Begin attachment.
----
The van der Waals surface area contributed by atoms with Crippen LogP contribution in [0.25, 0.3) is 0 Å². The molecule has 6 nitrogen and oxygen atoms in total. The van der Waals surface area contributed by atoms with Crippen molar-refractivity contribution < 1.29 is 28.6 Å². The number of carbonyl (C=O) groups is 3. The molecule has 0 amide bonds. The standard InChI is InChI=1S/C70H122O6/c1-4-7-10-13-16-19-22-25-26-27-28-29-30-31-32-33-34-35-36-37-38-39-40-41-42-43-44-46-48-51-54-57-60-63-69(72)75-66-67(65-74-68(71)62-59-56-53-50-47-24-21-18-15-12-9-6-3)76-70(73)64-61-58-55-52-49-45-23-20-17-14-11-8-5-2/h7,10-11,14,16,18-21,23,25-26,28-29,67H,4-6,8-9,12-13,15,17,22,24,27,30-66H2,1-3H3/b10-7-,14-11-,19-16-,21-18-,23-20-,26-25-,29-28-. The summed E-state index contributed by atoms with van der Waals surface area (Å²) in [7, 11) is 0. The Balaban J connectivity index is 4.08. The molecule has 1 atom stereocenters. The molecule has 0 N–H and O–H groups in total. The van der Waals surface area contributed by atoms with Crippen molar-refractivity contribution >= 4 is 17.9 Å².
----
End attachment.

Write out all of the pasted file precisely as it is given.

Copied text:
The van der Waals surface area contributed by atoms with Crippen LogP contribution in [0.25, 0.3) is 0 Å². The molecule has 6 nitrogen and oxygen atoms in total. The van der Waals surface area contributed by atoms with Crippen molar-refractivity contribution < 1.29 is 28.6 Å². The number of carbonyl (C=O) groups is 3. The molecule has 0 amide bonds. The standard InChI is InChI=1S/C70H122O6/c1-4-7-10-13-16-19-22-25-26-27-28-29-30-31-32-33-34-35-36-37-38-39-40-41-42-43-44-46-48-51-54-57-60-63-69(72)75-66-67(65-74-68(71)62-59-56-53-50-47-24-21-18-15-12-9-6-3)76-70(73)64-61-58-55-52-49-45-23-20-17-14-11-8-5-2/h7,10-11,14,16,18-21,23,25-26,28-29,67H,4-6,8-9,12-13,15,17,22,24,27,30-66H2,1-3H3/b10-7-,14-11-,19-16-,21-18-,23-20-,26-25-,29-28-. The summed E-state index contributed by atoms with van der Waals surface area (Å²) in [7, 11) is 0. The Balaban J connectivity index is 4.08. The molecule has 1 atom stereocenters. The molecule has 0 N–H and O–H groups in total. The van der Waals surface area contributed by atoms with Crippen molar-refractivity contribution >= 4 is 17.9 Å².